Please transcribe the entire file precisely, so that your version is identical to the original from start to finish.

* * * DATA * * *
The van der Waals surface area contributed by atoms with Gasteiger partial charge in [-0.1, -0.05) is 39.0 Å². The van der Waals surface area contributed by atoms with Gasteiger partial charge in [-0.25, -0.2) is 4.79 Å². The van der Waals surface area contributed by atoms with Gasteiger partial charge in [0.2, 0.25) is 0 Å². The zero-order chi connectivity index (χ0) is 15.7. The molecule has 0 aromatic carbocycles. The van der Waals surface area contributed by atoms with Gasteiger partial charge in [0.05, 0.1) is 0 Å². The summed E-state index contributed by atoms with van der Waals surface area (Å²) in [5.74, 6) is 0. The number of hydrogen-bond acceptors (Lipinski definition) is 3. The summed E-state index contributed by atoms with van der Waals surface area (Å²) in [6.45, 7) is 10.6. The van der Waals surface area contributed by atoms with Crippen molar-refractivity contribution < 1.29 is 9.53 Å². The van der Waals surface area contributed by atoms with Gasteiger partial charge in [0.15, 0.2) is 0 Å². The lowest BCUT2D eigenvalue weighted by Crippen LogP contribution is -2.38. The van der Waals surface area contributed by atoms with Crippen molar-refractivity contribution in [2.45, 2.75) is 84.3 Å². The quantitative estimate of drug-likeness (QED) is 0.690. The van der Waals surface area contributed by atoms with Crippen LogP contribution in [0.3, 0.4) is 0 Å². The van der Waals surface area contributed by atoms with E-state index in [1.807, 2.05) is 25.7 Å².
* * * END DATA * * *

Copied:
The van der Waals surface area contributed by atoms with Gasteiger partial charge in [-0.1, -0.05) is 39.0 Å². The van der Waals surface area contributed by atoms with Gasteiger partial charge in [-0.25, -0.2) is 4.79 Å². The van der Waals surface area contributed by atoms with Gasteiger partial charge in [0.2, 0.25) is 0 Å². The zero-order chi connectivity index (χ0) is 15.7. The molecule has 0 aromatic carbocycles. The van der Waals surface area contributed by atoms with Gasteiger partial charge in [0.05, 0.1) is 0 Å². The summed E-state index contributed by atoms with van der Waals surface area (Å²) in [5.74, 6) is 0. The number of hydrogen-bond acceptors (Lipinski definition) is 3. The summed E-state index contributed by atoms with van der Waals surface area (Å²) in [6.45, 7) is 10.6. The van der Waals surface area contributed by atoms with Crippen molar-refractivity contribution < 1.29 is 9.53 Å². The van der Waals surface area contributed by atoms with Gasteiger partial charge in [0.15, 0.2) is 0 Å². The lowest BCUT2D eigenvalue weighted by Crippen LogP contribution is -2.38. The van der Waals surface area contributed by atoms with Crippen molar-refractivity contribution in [2.45, 2.75) is 84.3 Å². The quantitative estimate of drug-likeness (QED) is 0.690. The van der Waals surface area contributed by atoms with Crippen LogP contribution in [0.3, 0.4) is 0 Å². The van der Waals surface area contributed by atoms with E-state index in [1.807, 2.05) is 25.7 Å².